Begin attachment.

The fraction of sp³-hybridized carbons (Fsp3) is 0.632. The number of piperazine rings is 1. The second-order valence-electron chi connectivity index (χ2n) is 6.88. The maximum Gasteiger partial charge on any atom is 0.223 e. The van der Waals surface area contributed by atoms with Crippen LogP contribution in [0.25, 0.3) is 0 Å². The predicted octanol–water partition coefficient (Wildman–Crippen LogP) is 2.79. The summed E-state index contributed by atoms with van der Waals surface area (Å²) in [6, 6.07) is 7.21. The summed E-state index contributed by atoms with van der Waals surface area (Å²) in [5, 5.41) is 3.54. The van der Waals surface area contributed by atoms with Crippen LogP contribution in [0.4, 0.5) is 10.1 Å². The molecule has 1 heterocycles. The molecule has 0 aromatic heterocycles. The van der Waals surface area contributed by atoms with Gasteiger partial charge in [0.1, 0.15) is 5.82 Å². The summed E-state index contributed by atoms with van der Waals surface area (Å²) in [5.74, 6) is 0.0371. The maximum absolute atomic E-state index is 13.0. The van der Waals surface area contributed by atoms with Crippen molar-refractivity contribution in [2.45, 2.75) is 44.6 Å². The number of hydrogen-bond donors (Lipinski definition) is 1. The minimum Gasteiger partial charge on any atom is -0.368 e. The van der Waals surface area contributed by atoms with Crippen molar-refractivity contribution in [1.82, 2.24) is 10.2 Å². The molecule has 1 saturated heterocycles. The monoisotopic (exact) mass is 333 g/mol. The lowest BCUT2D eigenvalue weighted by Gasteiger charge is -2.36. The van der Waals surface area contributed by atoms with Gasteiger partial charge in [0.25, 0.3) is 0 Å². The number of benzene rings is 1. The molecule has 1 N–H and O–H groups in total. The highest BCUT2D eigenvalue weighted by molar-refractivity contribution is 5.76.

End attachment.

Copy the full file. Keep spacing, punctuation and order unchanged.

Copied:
The fraction of sp³-hybridized carbons (Fsp3) is 0.632. The number of piperazine rings is 1. The second-order valence-electron chi connectivity index (χ2n) is 6.88. The maximum Gasteiger partial charge on any atom is 0.223 e. The van der Waals surface area contributed by atoms with Crippen LogP contribution in [0.25, 0.3) is 0 Å². The predicted octanol–water partition coefficient (Wildman–Crippen LogP) is 2.79. The summed E-state index contributed by atoms with van der Waals surface area (Å²) in [6, 6.07) is 7.21. The summed E-state index contributed by atoms with van der Waals surface area (Å²) in [5, 5.41) is 3.54. The van der Waals surface area contributed by atoms with Crippen LogP contribution in [0.4, 0.5) is 10.1 Å². The molecule has 1 heterocycles. The molecule has 0 aromatic heterocycles. The van der Waals surface area contributed by atoms with Gasteiger partial charge in [0.1, 0.15) is 5.82 Å². The summed E-state index contributed by atoms with van der Waals surface area (Å²) in [5.74, 6) is 0.0371. The maximum absolute atomic E-state index is 13.0. The van der Waals surface area contributed by atoms with Crippen molar-refractivity contribution in [2.45, 2.75) is 44.6 Å². The number of hydrogen-bond donors (Lipinski definition) is 1. The minimum Gasteiger partial charge on any atom is -0.368 e. The van der Waals surface area contributed by atoms with Crippen molar-refractivity contribution in [1.82, 2.24) is 10.2 Å². The molecule has 1 saturated heterocycles. The monoisotopic (exact) mass is 333 g/mol. The lowest BCUT2D eigenvalue weighted by Gasteiger charge is -2.36. The van der Waals surface area contributed by atoms with Gasteiger partial charge in [0.25, 0.3) is 0 Å². The number of benzene rings is 1. The molecule has 1 N–H and O–H groups in total. The highest BCUT2D eigenvalue weighted by molar-refractivity contribution is 5.76.